By Michael Williams | Student Columnist
The United States and Russia are not on the best of terms, but the growing threat of ISIS might force them to work together.
Since the Arab Spring of 2011 many Middle Eastern countries have been in turmoil, often leading to numerous violent Islamic groups who took advantage of the power vacuum. The most notorious group so far is the Islamic State of Iraq and the Levant, also known as ISIS.
ISIS has existed since 1999 but has only really been in the news since early 2014 when the Islamic militant group started participating in the Syrian Civil War. The Syrian Civil War is between President Basheer Al-Assad and various rebel groups and has been going on since 2011. ISIS is infamous for their brutal methods like live streaming beheadings over the Internet and enforcing sharia law in territories controlled by them.
As the Civil War in Syria dragged on, the U.S. felt they should intervene and began bombing ISIS and supplying weapons to rebels fighting against Assad and ISIS. Even though the bombings have killed 10,000 ISIS militants according to The Daily Signal, it is almost counterintuitive because many of the weapons sent to the rebels are ending up in the hands of ISIS.
In support of Assad, Russia began bombing ISIS last month, claiming not to be bombing the U.S. backed rebel groups. However, the United States and Russia have been not been getting along over the situation in Syria. Russia does not trust the United States’ motives or tactics. In turn, the United States believes that Russia is just supporting its ally, Assad, and claims that they are bombing not only ISIS but moderate rebel groups backed by the U.S.
No matter who is right, we need to put aside our differences and work together to defeat ISIS. Even though Assad is far from a moral person, he is still less dangerous than the Islamic state. Ideally a moderate rebel group will rise to power in Syria, and institute a stable democracy. However, we do not live in an ideal world and none of the U.S. backed rebel groups appear poised to take power if Assad is defeated.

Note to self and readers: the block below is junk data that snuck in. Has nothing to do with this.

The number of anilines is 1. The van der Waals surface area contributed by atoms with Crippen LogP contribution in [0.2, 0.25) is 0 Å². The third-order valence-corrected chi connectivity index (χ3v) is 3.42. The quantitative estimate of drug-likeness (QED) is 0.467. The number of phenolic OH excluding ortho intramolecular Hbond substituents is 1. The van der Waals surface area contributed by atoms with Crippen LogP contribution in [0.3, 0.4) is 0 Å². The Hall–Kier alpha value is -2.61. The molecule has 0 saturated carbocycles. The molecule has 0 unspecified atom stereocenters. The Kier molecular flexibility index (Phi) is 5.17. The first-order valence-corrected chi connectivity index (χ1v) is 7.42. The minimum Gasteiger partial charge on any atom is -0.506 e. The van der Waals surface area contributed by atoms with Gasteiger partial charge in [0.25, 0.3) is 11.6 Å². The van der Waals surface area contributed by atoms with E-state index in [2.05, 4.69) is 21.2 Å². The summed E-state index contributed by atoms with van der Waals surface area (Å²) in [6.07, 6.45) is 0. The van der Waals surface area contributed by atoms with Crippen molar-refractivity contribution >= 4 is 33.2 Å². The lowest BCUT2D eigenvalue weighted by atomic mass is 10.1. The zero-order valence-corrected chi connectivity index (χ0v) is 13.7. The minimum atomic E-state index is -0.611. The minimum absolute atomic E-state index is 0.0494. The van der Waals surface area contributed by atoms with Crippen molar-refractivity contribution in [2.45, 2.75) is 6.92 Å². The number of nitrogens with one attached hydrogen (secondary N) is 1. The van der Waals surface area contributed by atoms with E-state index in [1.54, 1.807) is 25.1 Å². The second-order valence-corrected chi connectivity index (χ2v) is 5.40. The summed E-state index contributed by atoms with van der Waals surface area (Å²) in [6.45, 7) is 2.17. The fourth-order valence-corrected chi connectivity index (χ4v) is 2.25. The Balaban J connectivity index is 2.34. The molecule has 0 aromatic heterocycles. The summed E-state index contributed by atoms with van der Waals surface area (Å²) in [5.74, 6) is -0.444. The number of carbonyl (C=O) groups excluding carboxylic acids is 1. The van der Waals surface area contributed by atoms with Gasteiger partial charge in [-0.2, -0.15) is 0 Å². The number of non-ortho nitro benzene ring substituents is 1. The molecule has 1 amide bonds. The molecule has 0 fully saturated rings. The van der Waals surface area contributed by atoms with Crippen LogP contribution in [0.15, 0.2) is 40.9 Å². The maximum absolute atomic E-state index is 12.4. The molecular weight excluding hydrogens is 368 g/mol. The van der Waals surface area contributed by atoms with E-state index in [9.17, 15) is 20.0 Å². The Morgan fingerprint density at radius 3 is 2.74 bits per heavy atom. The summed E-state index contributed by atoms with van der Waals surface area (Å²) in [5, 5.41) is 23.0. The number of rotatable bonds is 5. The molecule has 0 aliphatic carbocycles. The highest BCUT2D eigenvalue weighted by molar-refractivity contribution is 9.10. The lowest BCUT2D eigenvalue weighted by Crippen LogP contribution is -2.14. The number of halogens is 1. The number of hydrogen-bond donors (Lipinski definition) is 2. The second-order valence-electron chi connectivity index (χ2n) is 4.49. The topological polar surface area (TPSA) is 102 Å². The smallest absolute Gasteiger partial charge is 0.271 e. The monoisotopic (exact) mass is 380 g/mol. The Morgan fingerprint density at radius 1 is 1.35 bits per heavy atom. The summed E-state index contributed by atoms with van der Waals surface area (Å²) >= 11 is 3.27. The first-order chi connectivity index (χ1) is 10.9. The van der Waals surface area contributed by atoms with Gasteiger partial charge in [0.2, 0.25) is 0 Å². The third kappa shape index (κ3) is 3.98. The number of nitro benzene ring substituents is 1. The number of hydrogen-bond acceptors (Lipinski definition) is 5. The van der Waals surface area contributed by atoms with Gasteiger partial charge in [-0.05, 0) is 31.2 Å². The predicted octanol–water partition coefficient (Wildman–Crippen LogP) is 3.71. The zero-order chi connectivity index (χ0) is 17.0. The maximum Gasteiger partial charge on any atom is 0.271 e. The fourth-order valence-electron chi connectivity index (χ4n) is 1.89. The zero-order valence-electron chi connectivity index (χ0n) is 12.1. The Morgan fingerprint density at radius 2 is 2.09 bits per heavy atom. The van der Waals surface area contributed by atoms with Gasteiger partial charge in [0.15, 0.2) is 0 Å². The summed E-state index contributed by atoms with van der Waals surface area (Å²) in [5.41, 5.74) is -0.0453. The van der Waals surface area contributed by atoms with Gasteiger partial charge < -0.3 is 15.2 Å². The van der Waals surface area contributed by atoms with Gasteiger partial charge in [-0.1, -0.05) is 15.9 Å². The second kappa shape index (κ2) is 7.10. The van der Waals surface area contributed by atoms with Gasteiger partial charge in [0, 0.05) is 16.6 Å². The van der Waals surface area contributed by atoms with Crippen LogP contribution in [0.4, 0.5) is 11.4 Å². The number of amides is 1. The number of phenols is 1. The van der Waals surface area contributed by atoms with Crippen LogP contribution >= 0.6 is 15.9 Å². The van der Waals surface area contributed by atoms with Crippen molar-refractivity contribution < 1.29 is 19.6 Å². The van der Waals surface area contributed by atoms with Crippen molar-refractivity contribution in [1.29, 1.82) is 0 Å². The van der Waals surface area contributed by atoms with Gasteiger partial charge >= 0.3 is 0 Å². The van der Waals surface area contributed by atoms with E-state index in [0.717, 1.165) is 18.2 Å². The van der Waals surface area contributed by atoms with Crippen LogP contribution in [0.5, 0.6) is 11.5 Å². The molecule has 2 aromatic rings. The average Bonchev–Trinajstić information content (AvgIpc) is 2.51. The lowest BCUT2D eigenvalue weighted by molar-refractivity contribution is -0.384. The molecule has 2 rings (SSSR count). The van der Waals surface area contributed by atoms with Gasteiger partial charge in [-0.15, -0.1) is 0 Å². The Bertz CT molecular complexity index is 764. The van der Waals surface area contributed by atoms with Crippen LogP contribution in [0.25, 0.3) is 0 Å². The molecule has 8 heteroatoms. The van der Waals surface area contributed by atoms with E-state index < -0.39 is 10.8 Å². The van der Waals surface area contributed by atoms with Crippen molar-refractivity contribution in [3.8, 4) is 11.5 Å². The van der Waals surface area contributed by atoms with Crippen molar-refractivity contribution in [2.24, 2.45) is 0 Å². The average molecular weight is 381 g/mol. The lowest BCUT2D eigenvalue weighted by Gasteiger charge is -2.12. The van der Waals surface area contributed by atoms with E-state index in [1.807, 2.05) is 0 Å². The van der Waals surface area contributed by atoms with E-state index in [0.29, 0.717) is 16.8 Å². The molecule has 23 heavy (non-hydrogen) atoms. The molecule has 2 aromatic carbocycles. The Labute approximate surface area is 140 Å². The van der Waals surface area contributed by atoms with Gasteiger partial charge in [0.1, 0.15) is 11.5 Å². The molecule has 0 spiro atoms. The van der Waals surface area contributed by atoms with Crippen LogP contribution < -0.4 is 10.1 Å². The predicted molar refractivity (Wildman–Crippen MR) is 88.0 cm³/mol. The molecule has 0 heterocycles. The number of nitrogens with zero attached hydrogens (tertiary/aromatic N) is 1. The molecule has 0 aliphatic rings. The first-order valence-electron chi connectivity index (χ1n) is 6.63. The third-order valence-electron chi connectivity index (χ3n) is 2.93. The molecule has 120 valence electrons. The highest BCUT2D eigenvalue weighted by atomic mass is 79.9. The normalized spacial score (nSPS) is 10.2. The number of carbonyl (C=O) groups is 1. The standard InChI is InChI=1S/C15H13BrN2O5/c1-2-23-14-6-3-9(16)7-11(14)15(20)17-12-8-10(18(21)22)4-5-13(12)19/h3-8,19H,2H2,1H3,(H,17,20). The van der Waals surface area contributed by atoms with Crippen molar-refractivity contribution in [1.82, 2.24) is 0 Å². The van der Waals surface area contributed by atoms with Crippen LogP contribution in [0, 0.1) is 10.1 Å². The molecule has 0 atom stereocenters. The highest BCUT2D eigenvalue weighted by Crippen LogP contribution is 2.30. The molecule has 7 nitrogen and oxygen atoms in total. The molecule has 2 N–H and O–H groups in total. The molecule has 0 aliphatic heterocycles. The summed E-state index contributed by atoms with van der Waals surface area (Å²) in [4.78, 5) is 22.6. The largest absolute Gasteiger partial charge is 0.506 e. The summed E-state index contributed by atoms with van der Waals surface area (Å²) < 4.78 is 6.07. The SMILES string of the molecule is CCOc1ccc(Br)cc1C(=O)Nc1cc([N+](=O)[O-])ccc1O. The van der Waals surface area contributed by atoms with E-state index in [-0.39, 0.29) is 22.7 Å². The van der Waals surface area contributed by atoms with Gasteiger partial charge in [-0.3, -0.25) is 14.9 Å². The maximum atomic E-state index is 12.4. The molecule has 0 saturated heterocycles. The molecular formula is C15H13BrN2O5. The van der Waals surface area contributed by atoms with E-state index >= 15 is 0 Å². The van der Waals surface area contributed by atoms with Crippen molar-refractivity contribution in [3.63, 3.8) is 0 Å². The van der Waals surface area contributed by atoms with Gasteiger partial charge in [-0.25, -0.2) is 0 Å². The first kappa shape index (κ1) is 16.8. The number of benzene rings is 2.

Some people may be against this because letting Russia support Assad would not be democratic since he is a dictator. However, the United States’ foreign policy has been about self-interest first, then democracy second, and right now our best interest in the Middle East is defeating ISIS. If our foreign policy was truly about democracy, we wouldn’t support Saudi Arabia or overthrow successful democracies (such as in Iran in 1953) to put in puppets.
We have seen the situation in the Middle East many times over whether it be in Iraq, Afghanistan or Libya, and it is happening before our eyes again in Syria. Supporting the opposition forces has led to an Islamic takeover of the country and greater hostility toward America. The last time the United States funded Islamic militant groups against the Russian military was in the Soviet Afghan war of 1979. Although it ended in the Soviet defeat, it provided weapons to terrorists that would be used to take over the country, institute sharia law and eventually be used against U.S. forces.
It is not unthinkable that the U.S. and Russia can work together to defeat a common enemy. They did so to defeat Nazi Germany in World War II. The United States and Russia are not so different; they are both nationalistic, primarily Christian superpowers that want what is best for their countries. So, they should do what is best and put away their differences to defeat the menace of ISIS.